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Two presidents' differing views of media guests at Biltmore

By Michael D. Shear

ASHEVILLE, N.C. -- On a cold, rainy Saturday night, a small group of reporters and photographers huddled outside the gates of the famed Biltmore Estate, home of the late George Vanderbilt, while President Obama and his wife toured the majestic home.

More than 100 years ago, a headline in the New York Times told a very different story.

"MCKINLEY VISITS BILTMORE. Refuses to Enter George Vanderbilt's House Unless His Newspaper Guests Can Go Along."

The 1897 article, which documents a similar presidential visit in a very different era, suggests that relations between presidents and the media have taken a bit of a turn for the worse in the last century.

President William McKinley, like Obama so many years later, had arrived in Asheville with the streets lined with well-wishers. (Though, McKinley arrived on a train; Obama flew in on Air Force One.)

Ahead of his arrival, however, his aides were told by house manager E.J. Harding -- "Said to be an Englishman by birth," according to the Times -- that the "newspapermen" would not be allowed in.

"Mr. Vanderbilt spits on newspaper notoriety, and so do I," the Times quotes Harding as saying.

McKinley's aides did not relent, however, telling Harding that the president considered the news media "his guests" and saying that if they could not enter, the president would not either.

"This brought things to a crisis," the Times reported, "and Mr. Harding capitulated with the best grace possible, and the newspaper men were admitted to the mansion on the same footing as the president and his cabinet."

Much has changed since those days. Upon his arrival in Asheville, the Times reported that McKinley "called for air, and seven colored men fanned him while the handshaking went on."

One hundred and thirteen years later, an African American president was the one doing the handshaking.

As for the reporters covering Obama, they waited under a canopy during a steady rain for 50 minutes while the First Family and their guests -- the Whittakers and the Nesbitts -- received a private tour of the mansion.

Just before the Obamas departed, the small band of reporters and photographers piled into the back of a small bus and joined the tail end of a long motorcade as they headed toward their next duty: waiting in the bus while the president and his party ate dinner.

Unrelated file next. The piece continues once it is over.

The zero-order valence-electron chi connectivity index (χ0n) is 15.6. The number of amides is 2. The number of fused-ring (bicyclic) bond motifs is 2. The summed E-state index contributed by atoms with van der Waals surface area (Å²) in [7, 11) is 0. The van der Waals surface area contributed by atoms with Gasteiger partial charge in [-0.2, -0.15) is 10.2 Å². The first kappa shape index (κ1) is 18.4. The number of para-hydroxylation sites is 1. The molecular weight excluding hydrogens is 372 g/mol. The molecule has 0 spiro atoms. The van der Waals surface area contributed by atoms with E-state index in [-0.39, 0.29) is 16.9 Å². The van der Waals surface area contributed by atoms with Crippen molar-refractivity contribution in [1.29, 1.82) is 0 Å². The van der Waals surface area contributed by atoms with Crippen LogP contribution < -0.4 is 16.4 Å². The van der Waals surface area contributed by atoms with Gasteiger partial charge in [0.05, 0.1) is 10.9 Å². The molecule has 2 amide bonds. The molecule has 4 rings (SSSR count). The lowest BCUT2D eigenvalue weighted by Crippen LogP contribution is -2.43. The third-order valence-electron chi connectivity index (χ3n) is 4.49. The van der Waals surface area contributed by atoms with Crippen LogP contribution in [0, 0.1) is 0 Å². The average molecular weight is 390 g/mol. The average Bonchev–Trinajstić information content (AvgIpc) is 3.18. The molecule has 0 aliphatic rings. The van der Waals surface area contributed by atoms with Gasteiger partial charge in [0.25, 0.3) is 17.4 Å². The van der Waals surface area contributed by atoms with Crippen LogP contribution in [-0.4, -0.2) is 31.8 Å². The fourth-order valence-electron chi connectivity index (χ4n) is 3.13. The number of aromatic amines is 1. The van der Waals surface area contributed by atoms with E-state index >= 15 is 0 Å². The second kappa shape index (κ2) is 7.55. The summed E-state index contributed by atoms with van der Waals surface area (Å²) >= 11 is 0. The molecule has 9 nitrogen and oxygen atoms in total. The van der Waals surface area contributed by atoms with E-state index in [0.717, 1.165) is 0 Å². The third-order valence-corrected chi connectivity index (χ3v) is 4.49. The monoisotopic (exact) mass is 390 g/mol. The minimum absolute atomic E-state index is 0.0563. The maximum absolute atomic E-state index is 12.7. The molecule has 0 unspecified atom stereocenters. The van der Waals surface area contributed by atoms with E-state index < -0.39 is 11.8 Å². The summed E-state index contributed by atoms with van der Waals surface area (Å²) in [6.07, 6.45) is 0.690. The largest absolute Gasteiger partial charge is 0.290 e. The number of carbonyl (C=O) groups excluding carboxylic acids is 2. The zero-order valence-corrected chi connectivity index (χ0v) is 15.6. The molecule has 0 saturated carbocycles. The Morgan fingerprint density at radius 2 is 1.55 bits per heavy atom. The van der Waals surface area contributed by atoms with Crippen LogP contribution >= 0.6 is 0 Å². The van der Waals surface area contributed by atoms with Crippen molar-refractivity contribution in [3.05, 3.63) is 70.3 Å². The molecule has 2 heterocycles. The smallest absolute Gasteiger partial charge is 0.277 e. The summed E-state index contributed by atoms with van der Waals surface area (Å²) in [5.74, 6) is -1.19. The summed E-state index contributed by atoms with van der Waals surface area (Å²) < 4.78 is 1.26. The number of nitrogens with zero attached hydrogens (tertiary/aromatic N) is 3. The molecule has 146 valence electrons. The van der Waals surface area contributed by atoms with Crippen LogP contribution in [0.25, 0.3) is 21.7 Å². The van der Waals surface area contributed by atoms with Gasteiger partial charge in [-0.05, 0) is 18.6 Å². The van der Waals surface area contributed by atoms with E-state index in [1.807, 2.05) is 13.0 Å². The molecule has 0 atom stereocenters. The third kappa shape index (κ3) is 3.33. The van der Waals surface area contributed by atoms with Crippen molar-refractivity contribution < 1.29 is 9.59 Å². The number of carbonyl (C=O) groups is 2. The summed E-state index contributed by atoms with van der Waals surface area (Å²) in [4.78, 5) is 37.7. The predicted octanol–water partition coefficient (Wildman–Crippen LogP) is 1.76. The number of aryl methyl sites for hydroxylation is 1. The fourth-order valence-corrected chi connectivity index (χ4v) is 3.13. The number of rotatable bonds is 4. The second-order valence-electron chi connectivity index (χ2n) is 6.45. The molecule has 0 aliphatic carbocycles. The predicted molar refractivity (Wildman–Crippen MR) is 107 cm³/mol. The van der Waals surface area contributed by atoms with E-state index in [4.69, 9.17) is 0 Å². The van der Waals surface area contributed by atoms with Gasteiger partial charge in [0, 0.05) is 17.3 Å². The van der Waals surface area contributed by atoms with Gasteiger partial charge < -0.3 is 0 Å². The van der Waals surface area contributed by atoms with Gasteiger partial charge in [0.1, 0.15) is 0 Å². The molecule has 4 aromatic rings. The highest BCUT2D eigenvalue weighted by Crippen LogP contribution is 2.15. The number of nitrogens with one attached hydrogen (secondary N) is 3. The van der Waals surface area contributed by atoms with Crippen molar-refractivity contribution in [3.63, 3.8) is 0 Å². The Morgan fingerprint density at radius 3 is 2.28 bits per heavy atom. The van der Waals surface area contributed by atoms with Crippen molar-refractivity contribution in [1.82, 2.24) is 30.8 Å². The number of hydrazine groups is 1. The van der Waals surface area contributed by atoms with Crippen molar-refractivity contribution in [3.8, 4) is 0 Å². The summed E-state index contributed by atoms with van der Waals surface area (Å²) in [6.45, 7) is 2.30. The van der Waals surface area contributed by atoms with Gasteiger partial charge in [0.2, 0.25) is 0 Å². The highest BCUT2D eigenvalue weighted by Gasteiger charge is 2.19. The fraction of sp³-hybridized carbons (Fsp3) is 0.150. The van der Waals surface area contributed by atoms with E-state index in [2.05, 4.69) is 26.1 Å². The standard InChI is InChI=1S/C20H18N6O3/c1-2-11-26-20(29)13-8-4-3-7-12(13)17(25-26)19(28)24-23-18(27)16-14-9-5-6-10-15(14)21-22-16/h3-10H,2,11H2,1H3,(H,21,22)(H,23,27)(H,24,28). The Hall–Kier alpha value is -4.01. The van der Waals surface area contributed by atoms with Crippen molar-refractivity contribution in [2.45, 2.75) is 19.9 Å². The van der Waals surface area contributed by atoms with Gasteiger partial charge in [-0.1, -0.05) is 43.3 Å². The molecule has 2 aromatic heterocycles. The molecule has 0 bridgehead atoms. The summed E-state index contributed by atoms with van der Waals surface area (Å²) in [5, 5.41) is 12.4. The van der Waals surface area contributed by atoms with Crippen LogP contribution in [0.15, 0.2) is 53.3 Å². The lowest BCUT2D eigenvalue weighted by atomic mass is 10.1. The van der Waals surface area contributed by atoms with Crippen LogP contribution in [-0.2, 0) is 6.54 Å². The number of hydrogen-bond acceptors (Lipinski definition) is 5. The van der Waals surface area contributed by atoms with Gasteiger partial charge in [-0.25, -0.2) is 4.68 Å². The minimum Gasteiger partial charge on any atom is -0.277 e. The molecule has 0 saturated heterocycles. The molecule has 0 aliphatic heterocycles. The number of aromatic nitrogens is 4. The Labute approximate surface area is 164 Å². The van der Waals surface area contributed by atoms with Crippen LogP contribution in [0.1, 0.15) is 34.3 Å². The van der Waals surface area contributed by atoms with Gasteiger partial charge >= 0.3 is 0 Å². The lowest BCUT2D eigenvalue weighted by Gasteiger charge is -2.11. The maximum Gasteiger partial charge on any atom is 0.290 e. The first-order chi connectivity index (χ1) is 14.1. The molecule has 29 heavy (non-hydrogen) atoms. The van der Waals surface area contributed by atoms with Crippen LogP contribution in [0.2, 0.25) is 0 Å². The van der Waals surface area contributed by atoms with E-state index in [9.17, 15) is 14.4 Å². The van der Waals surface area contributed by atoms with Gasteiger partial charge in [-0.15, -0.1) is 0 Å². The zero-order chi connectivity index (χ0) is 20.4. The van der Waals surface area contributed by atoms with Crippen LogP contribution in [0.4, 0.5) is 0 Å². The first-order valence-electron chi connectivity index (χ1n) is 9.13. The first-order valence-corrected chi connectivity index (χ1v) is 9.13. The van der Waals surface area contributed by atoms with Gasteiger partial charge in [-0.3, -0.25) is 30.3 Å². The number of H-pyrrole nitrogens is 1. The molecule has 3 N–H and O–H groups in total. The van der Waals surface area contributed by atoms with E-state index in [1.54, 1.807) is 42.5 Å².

By Michael D. Shear  |  April 25, 2010; 3:07 PM ET
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That dig at McKinley is completely unfair. White and black, people fanned people back then -- he was at a BLACK SCHOOL. It had nothing to do with race. After McKinley was shot, while people fanned him including his wife. That's so snide and smarmy, but you're just ignorant.

McKinley appointed a couple thousand blacks to federal positions, more than all his predecessors combined. Woodrow Wilson, a Democrat just like Obama and a virulent racist, fired them all when he won the presidency.

Posted by: chicoandtheman2001 | April 27, 2010 11:18 AM | Report abuse

URGENT TO POTUS -- We interrupt your getaway to call your attention to human rights atrocities being committed on your watch:


• Extrajudicial shadow government run out of America's 70-some multi-agency "fusion centers" decimates democracy, human and constitutional rights, personal liberty -- and attacks unjustly "targeted" Americans with a silent microwave weapon system camouflaged among the nation's cell towers.

Rogues and scoundrels appear to be running a multi-agency Homeland Security- administered fusion center cabal, in partnership with corporate and municipal officials across America.

These agencies, commands and corporations have constructed an extrajudicial, unconstitutional and morally bankrupt shadow government, run out of the nation's 70-some fusion centers, that pulls the power strings in this nation in a breathtakingly arrogant grassroots bypass of the civilian chain of command, the judicial system, and Congress.


Posted by: scrivener50 | April 25, 2010 7:48 PM | Report abuse

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